Pandemic pushes sandwich concepts to refocus
A Cheba Hut employee focuses on a popular sub sandwich, prepared to go, instead of grocery orders or new family packs.
Sandwich brands, like all restaurants, have seen a dramatic shift in business as the fallout from COVID-19 changes how consumers interact with food brands. Those in the fast-casual segment, though, haven’t been hit quite as hard as full-service dining.
According to research firm Black Box Intelligence, the fast-casual category lost about 50 percent of sales in the first weeks of the crisis, and stayed relatively flat as the pandemic ushered in a swift change in business. That’s a deep hit, but compared to the 80-90 percent drop-off in casual dining, it’s somewhat manageable. And those on the quick-service end of the spectrum saw sales dip even less. In all, QSR brands saw sales decline about 30 percent right away, and just slightly more in the following weeks, according to Black Box.
One silver lining has been check averages, which have ticked up as people shift away from quick bites and rely on limited-service and fast-casual restaurants to provide dinner, too. Above all, retrenching on smaller menus of star items and core operations kept the sales drop from reaching disaster mode and helped concepts pivot to meet quickly changing consumer demands.
Cheba Hut embraces curbside service
When the COVID-19 pandemic first hit, everything was on the table for Seth Larsen, chief relationship officer at Cheba Hut Toasted Subs. He looked at family pack menu items, but they proved too complex in a time of crisis and were just more for the staff to keep track of. He also looked into grocery sales, but opted for tight focus not fads.
“We decided to focus on what’s in front of us and our current revenue streams, instead of pushing new revenue streams. We wanted to get back to basics and make sure you had customer service and answered the phone at every location. That’s low-hanging fruit compared to a grocer program” that won’t last, “so why waste time there,” said Larsen.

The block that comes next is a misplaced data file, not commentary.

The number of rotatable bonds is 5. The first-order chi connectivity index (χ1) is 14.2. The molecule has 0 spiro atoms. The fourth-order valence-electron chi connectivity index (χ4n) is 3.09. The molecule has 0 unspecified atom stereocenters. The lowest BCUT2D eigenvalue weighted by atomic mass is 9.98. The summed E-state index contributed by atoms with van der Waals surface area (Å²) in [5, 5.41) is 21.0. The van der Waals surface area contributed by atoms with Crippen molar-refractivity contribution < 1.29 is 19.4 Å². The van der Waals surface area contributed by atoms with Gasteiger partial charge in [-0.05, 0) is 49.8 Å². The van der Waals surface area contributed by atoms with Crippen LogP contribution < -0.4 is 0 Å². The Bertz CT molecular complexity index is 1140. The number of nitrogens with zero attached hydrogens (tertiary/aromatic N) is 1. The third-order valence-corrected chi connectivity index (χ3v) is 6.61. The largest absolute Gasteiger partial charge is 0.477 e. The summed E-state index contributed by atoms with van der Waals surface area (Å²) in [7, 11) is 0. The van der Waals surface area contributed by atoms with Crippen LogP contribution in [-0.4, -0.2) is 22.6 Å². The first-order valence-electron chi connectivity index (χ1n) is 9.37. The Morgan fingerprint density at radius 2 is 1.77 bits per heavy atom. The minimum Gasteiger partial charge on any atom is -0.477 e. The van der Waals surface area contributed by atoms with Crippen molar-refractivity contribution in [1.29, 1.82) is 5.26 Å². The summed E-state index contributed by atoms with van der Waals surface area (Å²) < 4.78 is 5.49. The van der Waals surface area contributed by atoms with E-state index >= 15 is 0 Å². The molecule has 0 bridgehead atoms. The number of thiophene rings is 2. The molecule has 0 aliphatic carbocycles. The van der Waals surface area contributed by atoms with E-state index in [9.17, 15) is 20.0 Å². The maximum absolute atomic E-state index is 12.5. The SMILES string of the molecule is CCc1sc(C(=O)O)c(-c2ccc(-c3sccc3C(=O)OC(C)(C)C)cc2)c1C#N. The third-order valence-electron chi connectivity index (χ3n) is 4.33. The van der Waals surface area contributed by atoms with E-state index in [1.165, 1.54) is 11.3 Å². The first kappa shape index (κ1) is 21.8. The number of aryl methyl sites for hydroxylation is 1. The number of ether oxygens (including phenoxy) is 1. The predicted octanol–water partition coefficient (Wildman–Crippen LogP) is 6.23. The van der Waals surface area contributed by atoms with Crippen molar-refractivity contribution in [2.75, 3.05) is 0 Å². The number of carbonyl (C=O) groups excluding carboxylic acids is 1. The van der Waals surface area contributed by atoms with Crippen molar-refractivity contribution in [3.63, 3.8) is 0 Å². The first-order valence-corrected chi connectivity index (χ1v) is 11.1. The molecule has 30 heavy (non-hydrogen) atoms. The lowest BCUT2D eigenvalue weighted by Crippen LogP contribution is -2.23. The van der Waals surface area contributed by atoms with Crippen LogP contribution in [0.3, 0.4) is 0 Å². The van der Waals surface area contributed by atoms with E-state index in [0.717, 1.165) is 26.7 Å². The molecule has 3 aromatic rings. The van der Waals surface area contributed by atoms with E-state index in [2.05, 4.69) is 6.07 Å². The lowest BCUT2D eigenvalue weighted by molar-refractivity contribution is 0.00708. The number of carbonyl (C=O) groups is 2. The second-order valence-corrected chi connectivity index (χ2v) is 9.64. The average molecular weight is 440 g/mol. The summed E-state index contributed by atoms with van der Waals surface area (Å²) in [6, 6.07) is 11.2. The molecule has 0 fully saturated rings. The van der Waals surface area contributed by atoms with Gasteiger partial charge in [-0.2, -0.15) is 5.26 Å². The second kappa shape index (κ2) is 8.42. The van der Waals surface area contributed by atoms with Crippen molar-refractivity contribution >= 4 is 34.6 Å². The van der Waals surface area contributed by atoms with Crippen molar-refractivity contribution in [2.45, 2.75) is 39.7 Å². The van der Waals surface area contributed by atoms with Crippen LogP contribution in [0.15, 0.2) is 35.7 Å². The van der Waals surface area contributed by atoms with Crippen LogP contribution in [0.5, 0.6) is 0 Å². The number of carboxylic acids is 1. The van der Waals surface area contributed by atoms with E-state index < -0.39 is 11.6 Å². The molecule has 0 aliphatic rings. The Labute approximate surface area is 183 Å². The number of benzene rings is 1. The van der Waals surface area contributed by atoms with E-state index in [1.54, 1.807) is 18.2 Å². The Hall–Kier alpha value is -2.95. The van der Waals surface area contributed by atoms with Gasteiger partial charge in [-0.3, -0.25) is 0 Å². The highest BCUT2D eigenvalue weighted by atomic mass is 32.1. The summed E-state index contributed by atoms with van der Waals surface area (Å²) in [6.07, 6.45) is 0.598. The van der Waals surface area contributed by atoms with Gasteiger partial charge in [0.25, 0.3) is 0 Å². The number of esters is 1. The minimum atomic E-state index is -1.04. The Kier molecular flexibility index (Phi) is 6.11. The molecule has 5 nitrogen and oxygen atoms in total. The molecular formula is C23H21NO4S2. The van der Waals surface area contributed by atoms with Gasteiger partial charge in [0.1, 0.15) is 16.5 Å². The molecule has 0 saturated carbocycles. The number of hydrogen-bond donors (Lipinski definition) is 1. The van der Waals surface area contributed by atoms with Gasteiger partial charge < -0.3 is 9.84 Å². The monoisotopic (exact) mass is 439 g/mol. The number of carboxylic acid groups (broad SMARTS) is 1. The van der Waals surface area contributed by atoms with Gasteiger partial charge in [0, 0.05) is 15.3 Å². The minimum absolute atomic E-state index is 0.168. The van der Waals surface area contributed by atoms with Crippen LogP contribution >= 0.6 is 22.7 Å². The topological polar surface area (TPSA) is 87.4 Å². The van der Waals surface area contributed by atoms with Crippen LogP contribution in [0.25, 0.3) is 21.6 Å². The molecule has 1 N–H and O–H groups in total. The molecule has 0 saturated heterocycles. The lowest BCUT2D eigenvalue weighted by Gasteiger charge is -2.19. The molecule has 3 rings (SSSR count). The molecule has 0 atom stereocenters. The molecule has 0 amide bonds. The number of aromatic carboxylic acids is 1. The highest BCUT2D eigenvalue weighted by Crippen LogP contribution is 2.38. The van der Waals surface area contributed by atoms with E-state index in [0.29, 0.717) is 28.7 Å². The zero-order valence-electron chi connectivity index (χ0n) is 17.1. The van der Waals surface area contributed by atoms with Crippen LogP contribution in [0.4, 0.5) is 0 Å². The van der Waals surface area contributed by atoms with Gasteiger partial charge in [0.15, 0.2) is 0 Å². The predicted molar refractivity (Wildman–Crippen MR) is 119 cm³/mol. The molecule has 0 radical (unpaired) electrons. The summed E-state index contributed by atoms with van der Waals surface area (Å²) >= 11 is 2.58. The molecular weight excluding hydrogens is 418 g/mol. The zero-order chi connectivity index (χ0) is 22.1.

Manageable shifts were curbside service, tapping into the move to evening sales and making it easier for customers to get sandwiches for dinner.
“I’m a firm believe that sandwiches can be dinner, we’ve been screaming that from a mountain top for 22 years,” said Larsen.
Execution of the changes relied on operations and service, which ultimately meant having someone keep an eye on the parking lot and, when someone arrived, greeting them and getting the order. Larsen said one challenge was inconsistent parking at Cheba Hut’s 30-plus locations.
“Curbside is a new beast for us, a lot of our locations are not set up for that, so to get that implemented in the last six weeks has been pretty incredible,” said Larsen. “It’s all about having options there for customers to feel safe and frictionless. If it’s hard to order or the app is not working, people are going to bounce.”
Now that the new service mode is running smoothly, Larsen expects it will be part of the new normal even after the full menu returns and the bar reopens.
“It’s going to change the way everyone does business, so it was about breaking it down to what’s necessary and now, and what’s permanent and what’s the most benefit for the long term,” said Larsen. “Reduced-contact curbside, I think, is here to stay. I think a portion of the population is comfortable grabbing a beer and doing those things they typically used to do, but there will be a portion of people that will be a little more wary of it.”
From left: Togo’s build-your-sub pack. Schlotzsky’s guerrilla sandwich marketing. Seth Larsen, CRO at Cheba Hut.
Togo’s tweaks catering targets
For 180-location Togo’s, changes have included posting signs that outline the cleaning and disinfection strategy for guests to see, curbside operations and detailed checklists for franchisees to keep things working with reduced sales. A quick pivot on catering also helped the company capitalize on changing consumer habits.
As offices across the country closed and workers went home, catering sales cratered. But Togo’s, which has always had a strong catering program, shifted its target from the typical office lunch to providing for all those essential workers.